Less than meets the eye

In almost identical letters of Feb. 10, 2021 and Jul. 8, 2021, the U.S. Attorney brags of the following enforcement actions.

  • Getting a replacement monitor appointed and removing a fee cap for monitor services. The original monitor resigned in mid-2016. That the U.S. Attorney would include this routine matter in its list is telling.
  • Responding to some of County Executive Astorino’s misleading statements. In 2016, because of statements by the county executive that intentionally generated fear of neighborhood change, the Government supported the Monitor’s request to…have Westchester enhance its public relations outreach under the decree. The following year there was a “One Community Campaign” to which HUD did not object! This is hardly a remedy to meet the violation. Completely ignored, for example, was the audiotape of the county executive saying that he wasn’t “yielding an inch” on zoning(contrary to the central requirement of the decree).
  • Fighting Westchester’s deficient analyses of impediments to fair housing choice (AI). The U.S. Attorney fails to note that: (a) the litigation that took place over HUD’s reallocation of funding from Westchester was initiated by Westchester, not the Government; and that further litigation over the unsatisfactory AI resulted from a Monitor recommendation that was not made until 2016, six years after the AI was due. Even more fundamentally, the Government did not move to hold Westchester in contempt for its failure in respect to the AI, as it could have done as early as 2010. And completely ignored by the U.S. Attorney is the fact that the issue could have been resolved much more easily had the original Monitor fulfilled his mandatory duty to impose an Implementation Plan (IP) when the County did not produce an acceptable one in 2010. If the Monitor had fulfilled that duty, Westchester would have been obligated to include the provisions of such an IP in its AI.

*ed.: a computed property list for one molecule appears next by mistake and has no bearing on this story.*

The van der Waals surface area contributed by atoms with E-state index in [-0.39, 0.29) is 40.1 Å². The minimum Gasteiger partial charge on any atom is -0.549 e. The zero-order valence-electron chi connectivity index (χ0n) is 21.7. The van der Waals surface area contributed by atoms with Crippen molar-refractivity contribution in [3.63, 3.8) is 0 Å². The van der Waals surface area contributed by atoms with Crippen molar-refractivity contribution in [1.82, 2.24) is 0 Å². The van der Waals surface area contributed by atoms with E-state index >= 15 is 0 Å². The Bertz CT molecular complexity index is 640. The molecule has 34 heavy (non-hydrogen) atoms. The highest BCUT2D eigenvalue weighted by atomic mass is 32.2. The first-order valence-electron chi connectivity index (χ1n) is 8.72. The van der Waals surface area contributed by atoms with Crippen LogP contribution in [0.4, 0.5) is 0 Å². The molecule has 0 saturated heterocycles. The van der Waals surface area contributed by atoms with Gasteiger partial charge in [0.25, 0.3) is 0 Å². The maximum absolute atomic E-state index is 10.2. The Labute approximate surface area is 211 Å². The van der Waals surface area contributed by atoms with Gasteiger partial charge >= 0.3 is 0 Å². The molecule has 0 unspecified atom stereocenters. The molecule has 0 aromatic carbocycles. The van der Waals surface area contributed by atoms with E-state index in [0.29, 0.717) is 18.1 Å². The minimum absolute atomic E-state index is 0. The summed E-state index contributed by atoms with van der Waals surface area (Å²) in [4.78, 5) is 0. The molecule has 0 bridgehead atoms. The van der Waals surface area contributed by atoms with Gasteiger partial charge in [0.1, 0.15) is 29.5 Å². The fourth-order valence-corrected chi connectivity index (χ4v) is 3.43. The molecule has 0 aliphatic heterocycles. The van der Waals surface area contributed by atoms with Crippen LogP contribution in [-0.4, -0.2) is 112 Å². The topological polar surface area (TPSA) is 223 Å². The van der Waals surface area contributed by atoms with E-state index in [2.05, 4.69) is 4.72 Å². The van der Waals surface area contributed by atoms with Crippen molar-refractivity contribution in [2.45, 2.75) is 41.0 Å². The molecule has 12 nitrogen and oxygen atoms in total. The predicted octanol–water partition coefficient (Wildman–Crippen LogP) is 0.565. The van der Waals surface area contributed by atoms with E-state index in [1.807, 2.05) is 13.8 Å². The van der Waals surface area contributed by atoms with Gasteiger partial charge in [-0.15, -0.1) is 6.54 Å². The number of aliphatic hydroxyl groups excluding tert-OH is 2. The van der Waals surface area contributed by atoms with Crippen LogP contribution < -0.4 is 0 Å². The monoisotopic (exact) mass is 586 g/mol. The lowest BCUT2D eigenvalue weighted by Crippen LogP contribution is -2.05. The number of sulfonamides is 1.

• The “source-of-income” provision. A collateral obligation of the decree was requiring Westchester to promote the passage of (weak) legislation with a sunset provision prohibiting housing discrimination based on lawful source of income. Westchester refused to do this, and the Monitor determined that this was a violation of the decree. The Government properly supported the Monitor’s position.
  • Dealing with exclusionary zoning. The U.S. Attorney points to one and only one circumstance where it took action: the Chappaqua Station project, a singularly unsuitable development site cut off from the residential portion of Chappaqua that abutted a Saw Mill River Parkway ramp. It was a site that Westchester actually wanted to use to count towards its consent decree obligations.

What stands out about the U.S. Attorney’s posture is that it never dealt with the fact that Westchester had an undisguised, across-the-board, regardless of circumstance defiance of its obligation to litigate against those of its municipalities (many of them) who retained exclusionary zoning barriers. The Government failed to do so even though other Westchester violations evinced a broad pattern of contempt.

In other words, there is nothing in Government enforcement over the course of 12 years that changed the facts on the segregated ground in any material respect, although that’s what the consent decree intended (including, of course, the opening recitations about affirmatively furthering fair housing and overcoming local barriers; paragraphs 7(i) and 7(j); and paragraph 31 of the decree).